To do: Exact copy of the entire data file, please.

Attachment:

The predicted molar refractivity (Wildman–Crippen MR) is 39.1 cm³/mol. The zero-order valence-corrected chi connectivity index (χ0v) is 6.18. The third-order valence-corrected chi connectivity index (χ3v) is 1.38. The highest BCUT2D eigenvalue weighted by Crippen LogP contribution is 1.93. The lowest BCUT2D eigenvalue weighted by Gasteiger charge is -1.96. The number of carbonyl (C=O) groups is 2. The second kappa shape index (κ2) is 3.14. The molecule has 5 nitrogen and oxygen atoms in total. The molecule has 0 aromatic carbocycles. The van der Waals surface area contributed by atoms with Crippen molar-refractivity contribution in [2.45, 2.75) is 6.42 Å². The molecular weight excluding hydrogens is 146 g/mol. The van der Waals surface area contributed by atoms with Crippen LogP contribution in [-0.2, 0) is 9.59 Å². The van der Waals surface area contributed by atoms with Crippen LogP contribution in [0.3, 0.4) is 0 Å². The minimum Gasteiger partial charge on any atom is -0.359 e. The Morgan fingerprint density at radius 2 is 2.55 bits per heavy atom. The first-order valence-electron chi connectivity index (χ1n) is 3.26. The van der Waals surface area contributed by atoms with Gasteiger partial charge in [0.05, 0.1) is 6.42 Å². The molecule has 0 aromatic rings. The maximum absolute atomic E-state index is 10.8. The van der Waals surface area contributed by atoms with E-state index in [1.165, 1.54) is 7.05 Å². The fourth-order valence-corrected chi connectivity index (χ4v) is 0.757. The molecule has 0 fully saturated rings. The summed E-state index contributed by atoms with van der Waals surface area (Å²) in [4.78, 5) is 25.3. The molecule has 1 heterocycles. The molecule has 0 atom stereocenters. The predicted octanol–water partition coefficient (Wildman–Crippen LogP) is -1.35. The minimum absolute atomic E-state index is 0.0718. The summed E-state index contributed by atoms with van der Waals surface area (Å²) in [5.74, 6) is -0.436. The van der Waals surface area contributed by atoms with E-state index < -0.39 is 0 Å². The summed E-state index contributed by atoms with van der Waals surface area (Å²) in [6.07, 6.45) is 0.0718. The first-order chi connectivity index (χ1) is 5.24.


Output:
The predicted molar refractivity (Wildman–Crippen MR) is 39.1 cm³/mol. The zero-order valence-corrected chi connectivity index (χ0v) is 6.18. The third-order valence-corrected chi connectivity index (χ3v) is 1.38. The highest BCUT2D eigenvalue weighted by Crippen LogP contribution is 1.93. The lowest BCUT2D eigenvalue weighted by Gasteiger charge is -1.96. The number of carbonyl (C=O) groups is 2. The second kappa shape index (κ2) is 3.14. The molecule has 5 nitrogen and oxygen atoms in total. The molecule has 0 aromatic carbocycles. The van der Waals surface area contributed by atoms with Crippen molar-refractivity contribution in [2.45, 2.75) is 6.42 Å². The molecular weight excluding hydrogens is 146 g/mol. The van der Waals surface area contributed by atoms with Crippen LogP contribution in [-0.2, 0) is 9.59 Å². The van der Waals surface area contributed by atoms with Crippen LogP contribution in [0.3, 0.4) is 0 Å². The minimum Gasteiger partial charge on any atom is -0.359 e. The Morgan fingerprint density at radius 2 is 2.55 bits per heavy atom. The first-order valence-electron chi connectivity index (χ1n) is 3.26. The van der Waals surface area contributed by atoms with Gasteiger partial charge in [0.05, 0.1) is 6.42 Å². The molecule has 0 aromatic rings. The maximum absolute atomic E-state index is 10.8. The van der Waals surface area contributed by atoms with E-state index in [1.165, 1.54) is 7.05 Å². The fourth-order valence-corrected chi connectivity index (χ4v) is 0.757. The molecule has 0 fully saturated rings. The summed E-state index contributed by atoms with van der Waals surface area (Å²) in [4.78, 5) is 25.3. The molecule has 1 heterocycles. The molecule has 0 atom stereocenters. The predicted octanol–water partition coefficient (Wildman–Crippen LogP) is -1.35. The minimum absolute atomic E-state index is 0.0718. The summed E-state index contributed by atoms with van der Waals surface area (Å²) in [5.74, 6) is -0.436. The van der Waals surface area contributed by atoms with E-state index < -0.39 is 0 Å². The summed E-state index contributed by atoms with van der Waals surface area (Å²) in [6.07, 6.45) is 0.0718. The first-order chi connectivity index (χ1) is 5.24.